Tuesday, 9 April 2013

Political Dinosaur or Political Legend? A Personal Reflection on the Passing of Mrs T

by Simon Lemieux

Margaret Thatcher
(image source: Wiki Commons)
It won’t come as any surprise, I guess, given part of my current role, that I’ve always been interested in politics. At university I was fortunate enough to hear a range of politicians come and speak. My personal highlights were the co-founder of CND, Bruce Kent, and the right-wing politician Enoch Powell, ex- Conservative and, by then, an Ulster Unionist. Yet one ‘big beast’ of politics was nowhere to be seen, let alone heard, on the university circuit in the 1980s; that’s right, the Prime Minister herself Margaret Thatcher.

Despite the lively political scene (think: the miners’strike and the neo-Trotskyite Militant Tendency seeking to infiltrate Labour), my chances as a student of hearing one of the most significant politicians of the last century was nil. But then a few years down the line (and the real point of this blog entry), the opportunity arose. 

The ‘Iron Lady’ was doing a tour to promote her recently published memoirs and was coming to Portsmouth Guildhall, so thus my one and only chance to see and hear a political legend came about. The title says it all really: it was like going to a music/rock concert to hear a famous band or performer who’d once dominated the charts but then slipped from the top. You expect all the old classic hits, maybe not quite sung in tune, hopefully not much new material and desperately pray that  they will not be a shadow of their former selves.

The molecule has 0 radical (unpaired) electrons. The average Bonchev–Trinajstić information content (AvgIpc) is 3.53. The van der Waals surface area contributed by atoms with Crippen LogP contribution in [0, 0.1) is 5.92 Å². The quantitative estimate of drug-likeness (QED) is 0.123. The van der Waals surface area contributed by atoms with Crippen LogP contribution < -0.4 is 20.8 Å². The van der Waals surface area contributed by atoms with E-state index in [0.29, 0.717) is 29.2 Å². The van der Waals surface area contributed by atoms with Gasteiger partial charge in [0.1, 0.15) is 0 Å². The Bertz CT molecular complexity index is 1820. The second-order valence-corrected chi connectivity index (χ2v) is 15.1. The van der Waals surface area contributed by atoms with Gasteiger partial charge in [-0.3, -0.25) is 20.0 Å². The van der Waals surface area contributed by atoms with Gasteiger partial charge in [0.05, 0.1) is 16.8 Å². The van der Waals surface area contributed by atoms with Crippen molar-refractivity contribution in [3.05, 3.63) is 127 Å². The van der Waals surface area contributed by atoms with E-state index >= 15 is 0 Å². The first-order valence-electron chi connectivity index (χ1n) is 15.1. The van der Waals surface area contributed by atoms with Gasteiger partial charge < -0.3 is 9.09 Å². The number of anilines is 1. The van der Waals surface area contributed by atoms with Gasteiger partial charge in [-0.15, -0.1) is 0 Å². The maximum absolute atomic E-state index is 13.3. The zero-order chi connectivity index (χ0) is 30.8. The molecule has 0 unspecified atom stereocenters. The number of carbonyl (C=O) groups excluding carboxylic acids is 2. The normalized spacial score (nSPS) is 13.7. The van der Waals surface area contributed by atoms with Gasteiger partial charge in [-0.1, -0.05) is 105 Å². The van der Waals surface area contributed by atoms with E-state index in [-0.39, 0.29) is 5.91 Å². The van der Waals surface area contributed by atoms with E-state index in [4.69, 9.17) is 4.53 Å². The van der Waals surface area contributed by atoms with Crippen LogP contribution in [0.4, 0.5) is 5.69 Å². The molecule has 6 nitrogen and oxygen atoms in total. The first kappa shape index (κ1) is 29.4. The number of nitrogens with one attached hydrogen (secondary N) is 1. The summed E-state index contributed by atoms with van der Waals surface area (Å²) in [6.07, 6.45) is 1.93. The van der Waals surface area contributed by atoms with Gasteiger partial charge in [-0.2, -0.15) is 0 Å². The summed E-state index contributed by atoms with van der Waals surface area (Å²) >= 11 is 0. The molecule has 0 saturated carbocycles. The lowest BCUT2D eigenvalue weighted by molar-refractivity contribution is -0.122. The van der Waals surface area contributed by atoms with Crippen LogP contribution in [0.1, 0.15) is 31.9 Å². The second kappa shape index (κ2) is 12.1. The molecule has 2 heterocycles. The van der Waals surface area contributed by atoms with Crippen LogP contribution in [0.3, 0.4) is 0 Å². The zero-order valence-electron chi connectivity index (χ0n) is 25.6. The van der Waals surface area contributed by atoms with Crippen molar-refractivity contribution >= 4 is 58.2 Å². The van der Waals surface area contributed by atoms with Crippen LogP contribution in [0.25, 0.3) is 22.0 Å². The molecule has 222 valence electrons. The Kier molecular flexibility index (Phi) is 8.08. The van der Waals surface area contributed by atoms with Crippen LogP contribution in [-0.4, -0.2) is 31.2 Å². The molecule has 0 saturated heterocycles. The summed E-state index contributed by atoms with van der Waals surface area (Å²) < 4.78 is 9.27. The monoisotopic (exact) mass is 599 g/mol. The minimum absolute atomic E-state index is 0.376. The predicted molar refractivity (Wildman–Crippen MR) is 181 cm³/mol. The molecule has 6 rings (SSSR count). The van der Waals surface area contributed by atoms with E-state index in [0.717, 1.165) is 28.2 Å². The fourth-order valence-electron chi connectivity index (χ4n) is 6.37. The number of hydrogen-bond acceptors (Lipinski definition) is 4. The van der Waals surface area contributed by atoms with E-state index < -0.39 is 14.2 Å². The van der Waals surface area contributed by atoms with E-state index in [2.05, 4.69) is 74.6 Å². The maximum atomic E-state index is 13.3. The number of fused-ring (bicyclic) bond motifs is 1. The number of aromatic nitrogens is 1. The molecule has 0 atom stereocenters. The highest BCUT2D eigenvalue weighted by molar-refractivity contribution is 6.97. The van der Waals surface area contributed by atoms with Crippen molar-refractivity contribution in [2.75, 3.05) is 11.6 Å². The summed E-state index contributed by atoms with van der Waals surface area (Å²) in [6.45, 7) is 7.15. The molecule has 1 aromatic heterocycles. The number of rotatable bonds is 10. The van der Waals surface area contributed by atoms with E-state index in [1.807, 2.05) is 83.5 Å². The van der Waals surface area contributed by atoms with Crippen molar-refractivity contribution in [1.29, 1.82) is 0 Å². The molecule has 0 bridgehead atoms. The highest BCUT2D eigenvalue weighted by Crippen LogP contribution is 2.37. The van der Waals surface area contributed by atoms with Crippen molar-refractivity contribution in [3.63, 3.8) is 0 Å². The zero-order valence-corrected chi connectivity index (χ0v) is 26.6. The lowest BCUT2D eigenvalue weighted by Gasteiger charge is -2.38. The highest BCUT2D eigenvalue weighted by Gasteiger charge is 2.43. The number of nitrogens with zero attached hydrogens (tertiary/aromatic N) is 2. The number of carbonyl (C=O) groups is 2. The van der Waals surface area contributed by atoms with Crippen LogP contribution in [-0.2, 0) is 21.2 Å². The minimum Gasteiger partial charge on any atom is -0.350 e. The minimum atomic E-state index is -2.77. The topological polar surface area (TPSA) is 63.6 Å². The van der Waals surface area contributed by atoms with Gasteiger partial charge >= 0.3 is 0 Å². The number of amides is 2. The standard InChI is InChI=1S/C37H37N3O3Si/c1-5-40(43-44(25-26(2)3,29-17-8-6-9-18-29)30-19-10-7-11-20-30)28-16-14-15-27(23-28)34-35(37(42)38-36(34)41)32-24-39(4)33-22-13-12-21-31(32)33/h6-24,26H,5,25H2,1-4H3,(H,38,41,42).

Well, she was true to form. I didn’t leave disappointed. The hall was comfortably full, the fans adoring and the old hits were played out. From what I can remember, it was very much a re-hash of ‘slaying the dragons’; top of the list were trade unions, European federalists, socialism, the big state, and probably the Argies as well – it would have gone down especially well in Portsmouth, after all.

The charisma and oratory were still there, there were no regrets (except perhaps that she hadn’t had quite enough time to accomplish everything she wanted to do) and no attempt to engage in respectful, sofa-based political dialogue. It was conviction and passion from the platform – just what those who attended expected. As the sub-heading advertising the somewhat crude entertainer Roy ‘Chubby’ Brown says, ‘if easily offended please stay away’. They did, and her audience were left alone to adore and buy signed copies of the book.
It had the atmosphere and enthusiasm of a religious revivalist meeting, but no sceptics waiting to be converted. I’m glad I went; I bought the book and gave it to my mum as a Christmas present (or was it birthday? The memory clouds somewhat at this point……). I haven’t heard another ex or current Prime Minister speak since. As for my mum, she’s still got the book but now votes UKIP without any great passion, which kind of says it all…

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